Literary feud sparked by a Graham Greene comma

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The Independent Culture

At the end of the affair, a bitter literary argument involving one Britain's most revered writers may come down to the matter of a single comma.

Two days before his death in April 1991, Graham Greene signed a one-sentence note that made it clear he had authorised one person – Norman Sherry – to complete an authorised biography.

But before he signed the note, Greene inserted the comma that is at the centre of an increasingly acerbic row between the writer's estate, Professor Sherry and a host of other writers who claim they are being denied access to documents essential for their work.

A large cache of Greene's writings are held by the Lauinger Library at Georgetown University in Washington. Greene's family, which controls his estate, has given permission to several writers to quote from the archive to complete their own works, including a biography of Edith Sitwell, who engaged in lengthy correspondence with Greene. But the library claims Greene made it clear that Professor Sherry should have first access.

Artemis Kirk, the university librarian, told The New York Times: "We take our role as stewards of collections and gifts very seriously and therefore are careful to balance open access with the responsibilities incumbent upon us."

News of the row emerged several weeks ago, but since then a growing number of writers have come forward to claim their own projects are being stalled. Firdaus Gandavia, a Greene scholar from Calcutta, is now years behind on a project for the St Martin's Press.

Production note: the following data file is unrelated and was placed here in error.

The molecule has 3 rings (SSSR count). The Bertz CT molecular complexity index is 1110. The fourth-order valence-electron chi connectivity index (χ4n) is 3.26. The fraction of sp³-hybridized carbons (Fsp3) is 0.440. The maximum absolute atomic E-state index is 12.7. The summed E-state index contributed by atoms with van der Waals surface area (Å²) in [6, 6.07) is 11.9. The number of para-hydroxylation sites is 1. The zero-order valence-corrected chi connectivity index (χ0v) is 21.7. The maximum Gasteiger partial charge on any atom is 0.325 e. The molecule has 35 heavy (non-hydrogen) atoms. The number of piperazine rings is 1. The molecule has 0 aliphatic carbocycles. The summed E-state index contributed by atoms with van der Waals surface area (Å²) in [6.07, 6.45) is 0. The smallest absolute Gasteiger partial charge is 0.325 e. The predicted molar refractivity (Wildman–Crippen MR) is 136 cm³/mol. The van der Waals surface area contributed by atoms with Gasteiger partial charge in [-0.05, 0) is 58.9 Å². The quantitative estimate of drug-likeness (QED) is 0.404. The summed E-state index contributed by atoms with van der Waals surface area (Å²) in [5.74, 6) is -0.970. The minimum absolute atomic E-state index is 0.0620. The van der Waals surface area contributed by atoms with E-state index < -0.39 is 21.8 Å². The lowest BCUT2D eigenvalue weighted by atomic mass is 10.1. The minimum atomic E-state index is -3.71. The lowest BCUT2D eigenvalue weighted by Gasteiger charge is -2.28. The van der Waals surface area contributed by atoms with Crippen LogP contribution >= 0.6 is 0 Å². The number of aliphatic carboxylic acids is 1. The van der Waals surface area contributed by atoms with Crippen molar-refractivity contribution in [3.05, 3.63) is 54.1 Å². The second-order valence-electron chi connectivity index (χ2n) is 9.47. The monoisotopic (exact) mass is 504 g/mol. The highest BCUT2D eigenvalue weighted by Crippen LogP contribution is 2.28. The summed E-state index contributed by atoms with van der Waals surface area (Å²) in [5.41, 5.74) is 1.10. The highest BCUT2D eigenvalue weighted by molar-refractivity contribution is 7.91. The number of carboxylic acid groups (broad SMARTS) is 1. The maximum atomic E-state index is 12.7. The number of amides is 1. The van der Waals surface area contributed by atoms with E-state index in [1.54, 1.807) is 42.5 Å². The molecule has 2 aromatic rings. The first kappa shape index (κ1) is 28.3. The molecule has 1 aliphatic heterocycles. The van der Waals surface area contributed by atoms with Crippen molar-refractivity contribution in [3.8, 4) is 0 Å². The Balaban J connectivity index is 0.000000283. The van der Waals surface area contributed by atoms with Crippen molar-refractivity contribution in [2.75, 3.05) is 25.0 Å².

"What am I supposed to tell [them]," he asked, citing a number of e-mail messages from Professor Sherry, expressing his desire that he does not want anyone else having "unlimited access".

Richard Greene, a professor of English at Toronto University who is unrelated to the writer and is working on a biography of the poet Edith Sitwell, said he had been forced to proceed without having read crucial letters between the two writers.

"It's a major gap and a really important episode in her life is going to remain more or less unexplained because of this absence," he said. "My concern is that [Professor Sherry's] taking an enormous amount of time should not prevent other work being done by other people."

Greene's family want the "stranglehold lifted". His son and literary executor, Francis Greene, said: "Graham gave his papers for the good of the scholarship of the readers of the world and they have been withheld from everybody."

The estate even questions the meaning of Greene's final statement, which says: "I Graham Greene grant permission to Norman Sherry, my authorised biographer, excluding any other to quote from my copyright material published or unpublished." Before he signed the document, Greene inserted a comma between the words "other" and "to", apparently shifting the meaning to suggest that while Mr Sherry was the sole authorised biographer, the matter of whether other writers could quote from the papers was left open.

Professor Sherry, who Greene appointed his biographer on the strength of two unauthorised volumes, has been largely silent on the matter, saying he is too busy completing the two further commissioned volumes, that have still not appeared 11 years after Greene's death. Yesterday, Professor Sherry, based at Trinity University in San Antonio, Texas, was again unavailable.